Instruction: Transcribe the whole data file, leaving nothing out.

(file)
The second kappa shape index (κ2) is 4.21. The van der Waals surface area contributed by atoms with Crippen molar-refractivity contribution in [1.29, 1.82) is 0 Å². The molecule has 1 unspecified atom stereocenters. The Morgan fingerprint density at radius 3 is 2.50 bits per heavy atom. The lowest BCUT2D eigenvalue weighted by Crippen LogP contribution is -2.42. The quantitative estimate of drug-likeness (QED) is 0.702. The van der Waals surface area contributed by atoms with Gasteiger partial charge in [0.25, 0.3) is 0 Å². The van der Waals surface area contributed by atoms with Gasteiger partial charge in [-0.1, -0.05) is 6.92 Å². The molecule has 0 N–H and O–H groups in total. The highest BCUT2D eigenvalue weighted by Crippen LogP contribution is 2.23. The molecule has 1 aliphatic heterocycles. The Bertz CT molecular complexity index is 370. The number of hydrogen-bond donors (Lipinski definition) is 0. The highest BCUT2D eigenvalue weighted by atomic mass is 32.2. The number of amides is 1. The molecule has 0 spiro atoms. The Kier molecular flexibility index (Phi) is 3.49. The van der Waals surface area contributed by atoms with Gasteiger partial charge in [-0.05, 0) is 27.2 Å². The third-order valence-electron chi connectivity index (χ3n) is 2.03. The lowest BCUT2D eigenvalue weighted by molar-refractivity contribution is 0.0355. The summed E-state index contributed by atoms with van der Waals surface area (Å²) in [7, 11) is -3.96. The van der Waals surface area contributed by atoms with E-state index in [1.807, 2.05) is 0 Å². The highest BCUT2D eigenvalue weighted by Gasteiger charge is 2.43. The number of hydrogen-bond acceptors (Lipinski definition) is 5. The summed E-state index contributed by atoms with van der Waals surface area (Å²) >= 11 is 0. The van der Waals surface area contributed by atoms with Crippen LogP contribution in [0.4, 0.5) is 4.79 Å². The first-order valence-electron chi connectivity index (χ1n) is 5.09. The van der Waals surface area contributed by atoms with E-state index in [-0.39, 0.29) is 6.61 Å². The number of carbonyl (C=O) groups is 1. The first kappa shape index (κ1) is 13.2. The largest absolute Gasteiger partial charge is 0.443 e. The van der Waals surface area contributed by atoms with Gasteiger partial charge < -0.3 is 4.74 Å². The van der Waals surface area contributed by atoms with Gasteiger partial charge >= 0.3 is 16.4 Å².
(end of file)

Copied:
The second kappa shape index (κ2) is 4.21. The van der Waals surface area contributed by atoms with Crippen molar-refractivity contribution in [1.29, 1.82) is 0 Å². The molecule has 1 unspecified atom stereocenters. The Morgan fingerprint density at radius 3 is 2.50 bits per heavy atom. The lowest BCUT2D eigenvalue weighted by Crippen LogP contribution is -2.42. The quantitative estimate of drug-likeness (QED) is 0.702. The van der Waals surface area contributed by atoms with Gasteiger partial charge in [0.25, 0.3) is 0 Å². The van der Waals surface area contributed by atoms with Gasteiger partial charge in [-0.1, -0.05) is 6.92 Å². The molecule has 0 N–H and O–H groups in total. The highest BCUT2D eigenvalue weighted by Crippen LogP contribution is 2.23. The molecule has 1 aliphatic heterocycles. The Bertz CT molecular complexity index is 370. The number of hydrogen-bond donors (Lipinski definition) is 0. The highest BCUT2D eigenvalue weighted by atomic mass is 32.2. The number of amides is 1. The molecule has 0 spiro atoms. The Kier molecular flexibility index (Phi) is 3.49. The van der Waals surface area contributed by atoms with Gasteiger partial charge in [-0.05, 0) is 27.2 Å². The third-order valence-electron chi connectivity index (χ3n) is 2.03. The lowest BCUT2D eigenvalue weighted by molar-refractivity contribution is 0.0355. The summed E-state index contributed by atoms with van der Waals surface area (Å²) in [7, 11) is -3.96. The van der Waals surface area contributed by atoms with E-state index in [1.807, 2.05) is 0 Å². The highest BCUT2D eigenvalue weighted by Gasteiger charge is 2.43. The number of hydrogen-bond acceptors (Lipinski definition) is 5. The summed E-state index contributed by atoms with van der Waals surface area (Å²) >= 11 is 0. The van der Waals surface area contributed by atoms with Crippen LogP contribution in [0.4, 0.5) is 4.79 Å². The first-order valence-electron chi connectivity index (χ1n) is 5.09. The van der Waals surface area contributed by atoms with E-state index in [-0.39, 0.29) is 6.61 Å². The number of carbonyl (C=O) groups is 1. The first kappa shape index (κ1) is 13.2. The largest absolute Gasteiger partial charge is 0.443 e. The van der Waals surface area contributed by atoms with Gasteiger partial charge < -0.3 is 4.74 Å². The van der Waals surface area contributed by atoms with Gasteiger partial charge >= 0.3 is 16.4 Å².